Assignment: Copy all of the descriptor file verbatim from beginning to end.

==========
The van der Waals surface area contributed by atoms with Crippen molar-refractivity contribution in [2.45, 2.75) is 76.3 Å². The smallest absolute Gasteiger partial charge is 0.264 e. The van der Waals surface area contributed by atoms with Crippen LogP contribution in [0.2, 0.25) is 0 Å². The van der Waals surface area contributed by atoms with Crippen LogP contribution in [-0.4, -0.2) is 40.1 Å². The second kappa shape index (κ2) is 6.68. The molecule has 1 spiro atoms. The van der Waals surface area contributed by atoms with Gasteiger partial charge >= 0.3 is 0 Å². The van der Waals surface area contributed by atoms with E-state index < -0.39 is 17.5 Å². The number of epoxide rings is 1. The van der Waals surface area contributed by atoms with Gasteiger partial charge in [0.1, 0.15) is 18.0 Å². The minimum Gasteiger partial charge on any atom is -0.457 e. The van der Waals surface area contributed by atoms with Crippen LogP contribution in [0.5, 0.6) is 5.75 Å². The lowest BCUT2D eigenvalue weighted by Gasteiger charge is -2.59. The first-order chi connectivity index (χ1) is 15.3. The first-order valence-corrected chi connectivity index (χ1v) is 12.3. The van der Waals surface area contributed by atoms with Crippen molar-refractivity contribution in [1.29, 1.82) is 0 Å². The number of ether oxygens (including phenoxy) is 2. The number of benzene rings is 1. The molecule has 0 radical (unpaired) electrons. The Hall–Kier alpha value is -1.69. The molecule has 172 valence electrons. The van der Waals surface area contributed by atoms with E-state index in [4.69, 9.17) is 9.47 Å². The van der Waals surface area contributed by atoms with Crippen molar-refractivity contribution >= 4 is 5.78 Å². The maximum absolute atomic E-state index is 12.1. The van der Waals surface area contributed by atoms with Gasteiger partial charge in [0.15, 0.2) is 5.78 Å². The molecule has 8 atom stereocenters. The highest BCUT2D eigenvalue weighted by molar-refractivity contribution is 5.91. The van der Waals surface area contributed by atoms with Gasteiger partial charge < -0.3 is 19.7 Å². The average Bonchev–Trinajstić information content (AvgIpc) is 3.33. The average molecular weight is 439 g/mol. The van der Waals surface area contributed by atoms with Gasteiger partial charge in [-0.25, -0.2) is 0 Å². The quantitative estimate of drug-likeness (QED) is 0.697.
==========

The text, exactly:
The van der Waals surface area contributed by atoms with Crippen molar-refractivity contribution in [2.45, 2.75) is 76.3 Å². The smallest absolute Gasteiger partial charge is 0.264 e. The van der Waals surface area contributed by atoms with Crippen LogP contribution in [0.2, 0.25) is 0 Å². The van der Waals surface area contributed by atoms with Crippen LogP contribution in [-0.4, -0.2) is 40.1 Å². The second kappa shape index (κ2) is 6.68. The molecule has 1 spiro atoms. The van der Waals surface area contributed by atoms with Gasteiger partial charge >= 0.3 is 0 Å². The van der Waals surface area contributed by atoms with E-state index < -0.39 is 17.5 Å². The number of epoxide rings is 1. The van der Waals surface area contributed by atoms with Gasteiger partial charge in [0.1, 0.15) is 18.0 Å². The minimum Gasteiger partial charge on any atom is -0.457 e. The van der Waals surface area contributed by atoms with Crippen LogP contribution in [0.5, 0.6) is 5.75 Å². The lowest BCUT2D eigenvalue weighted by Gasteiger charge is -2.59. The first-order chi connectivity index (χ1) is 15.3. The first-order valence-corrected chi connectivity index (χ1v) is 12.3. The van der Waals surface area contributed by atoms with Crippen molar-refractivity contribution in [1.29, 1.82) is 0 Å². The number of ether oxygens (including phenoxy) is 2. The number of benzene rings is 1. The molecule has 0 radical (unpaired) electrons. The Hall–Kier alpha value is -1.69. The molecule has 172 valence electrons. The van der Waals surface area contributed by atoms with E-state index in [4.69, 9.17) is 9.47 Å². The van der Waals surface area contributed by atoms with Crippen molar-refractivity contribution >= 4 is 5.78 Å². The maximum absolute atomic E-state index is 12.1. The van der Waals surface area contributed by atoms with Gasteiger partial charge in [0.15, 0.2) is 5.78 Å². The molecule has 8 atom stereocenters. The highest BCUT2D eigenvalue weighted by molar-refractivity contribution is 5.91. The van der Waals surface area contributed by atoms with Gasteiger partial charge < -0.3 is 19.7 Å². The average Bonchev–Trinajstić information content (AvgIpc) is 3.33. The average molecular weight is 439 g/mol. The van der Waals surface area contributed by atoms with Gasteiger partial charge in [-0.25, -0.2) is 0 Å². The quantitative estimate of drug-likeness (QED) is 0.697.